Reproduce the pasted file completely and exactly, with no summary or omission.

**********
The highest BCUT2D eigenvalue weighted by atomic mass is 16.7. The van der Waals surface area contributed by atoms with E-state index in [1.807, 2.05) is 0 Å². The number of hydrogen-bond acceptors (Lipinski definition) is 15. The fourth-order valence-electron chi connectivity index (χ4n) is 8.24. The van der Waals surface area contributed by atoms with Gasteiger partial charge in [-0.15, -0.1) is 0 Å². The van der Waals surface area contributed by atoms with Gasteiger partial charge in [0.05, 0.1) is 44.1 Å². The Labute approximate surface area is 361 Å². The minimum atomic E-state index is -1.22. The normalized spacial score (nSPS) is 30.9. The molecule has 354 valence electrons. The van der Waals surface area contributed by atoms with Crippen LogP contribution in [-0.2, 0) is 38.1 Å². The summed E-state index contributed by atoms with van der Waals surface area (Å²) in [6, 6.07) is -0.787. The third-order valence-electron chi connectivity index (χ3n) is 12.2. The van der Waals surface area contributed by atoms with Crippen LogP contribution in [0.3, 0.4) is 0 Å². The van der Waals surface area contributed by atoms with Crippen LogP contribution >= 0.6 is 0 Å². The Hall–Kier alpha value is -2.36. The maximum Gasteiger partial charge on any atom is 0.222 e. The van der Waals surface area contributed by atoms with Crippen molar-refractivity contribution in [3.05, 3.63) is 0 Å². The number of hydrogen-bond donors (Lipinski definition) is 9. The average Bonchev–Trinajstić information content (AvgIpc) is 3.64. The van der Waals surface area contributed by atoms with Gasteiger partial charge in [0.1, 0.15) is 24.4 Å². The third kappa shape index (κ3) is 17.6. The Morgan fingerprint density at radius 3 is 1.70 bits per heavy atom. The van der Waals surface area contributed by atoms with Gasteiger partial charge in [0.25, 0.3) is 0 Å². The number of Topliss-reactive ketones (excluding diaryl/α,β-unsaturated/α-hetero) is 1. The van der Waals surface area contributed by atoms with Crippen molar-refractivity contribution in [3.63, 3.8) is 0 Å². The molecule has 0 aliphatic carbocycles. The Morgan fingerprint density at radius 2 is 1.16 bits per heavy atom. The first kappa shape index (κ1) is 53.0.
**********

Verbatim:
The highest BCUT2D eigenvalue weighted by atomic mass is 16.7. The van der Waals surface area contributed by atoms with E-state index in [1.807, 2.05) is 0 Å². The number of hydrogen-bond acceptors (Lipinski definition) is 15. The fourth-order valence-electron chi connectivity index (χ4n) is 8.24. The van der Waals surface area contributed by atoms with Gasteiger partial charge in [-0.15, -0.1) is 0 Å². The van der Waals surface area contributed by atoms with Gasteiger partial charge in [0.05, 0.1) is 44.1 Å². The Labute approximate surface area is 361 Å². The minimum atomic E-state index is -1.22. The normalized spacial score (nSPS) is 30.9. The molecule has 354 valence electrons. The van der Waals surface area contributed by atoms with Crippen LogP contribution in [-0.2, 0) is 38.1 Å². The summed E-state index contributed by atoms with van der Waals surface area (Å²) in [6, 6.07) is -0.787. The third-order valence-electron chi connectivity index (χ3n) is 12.2. The van der Waals surface area contributed by atoms with Crippen LogP contribution in [0.3, 0.4) is 0 Å². The van der Waals surface area contributed by atoms with Crippen LogP contribution >= 0.6 is 0 Å². The Hall–Kier alpha value is -2.36. The maximum Gasteiger partial charge on any atom is 0.222 e. The van der Waals surface area contributed by atoms with Crippen molar-refractivity contribution in [3.05, 3.63) is 0 Å². The number of hydrogen-bond donors (Lipinski definition) is 9. The average Bonchev–Trinajstić information content (AvgIpc) is 3.64. The van der Waals surface area contributed by atoms with Gasteiger partial charge in [0.1, 0.15) is 24.4 Å². The third kappa shape index (κ3) is 17.6. The Morgan fingerprint density at radius 3 is 1.70 bits per heavy atom. The van der Waals surface area contributed by atoms with Gasteiger partial charge in [0.25, 0.3) is 0 Å². The number of Topliss-reactive ketones (excluding diaryl/α,β-unsaturated/α-hetero) is 1. The van der Waals surface area contributed by atoms with Crippen molar-refractivity contribution in [3.63, 3.8) is 0 Å². The molecule has 0 aliphatic carbocycles. The Morgan fingerprint density at radius 2 is 1.16 bits per heavy atom. The first kappa shape index (κ1) is 53.0.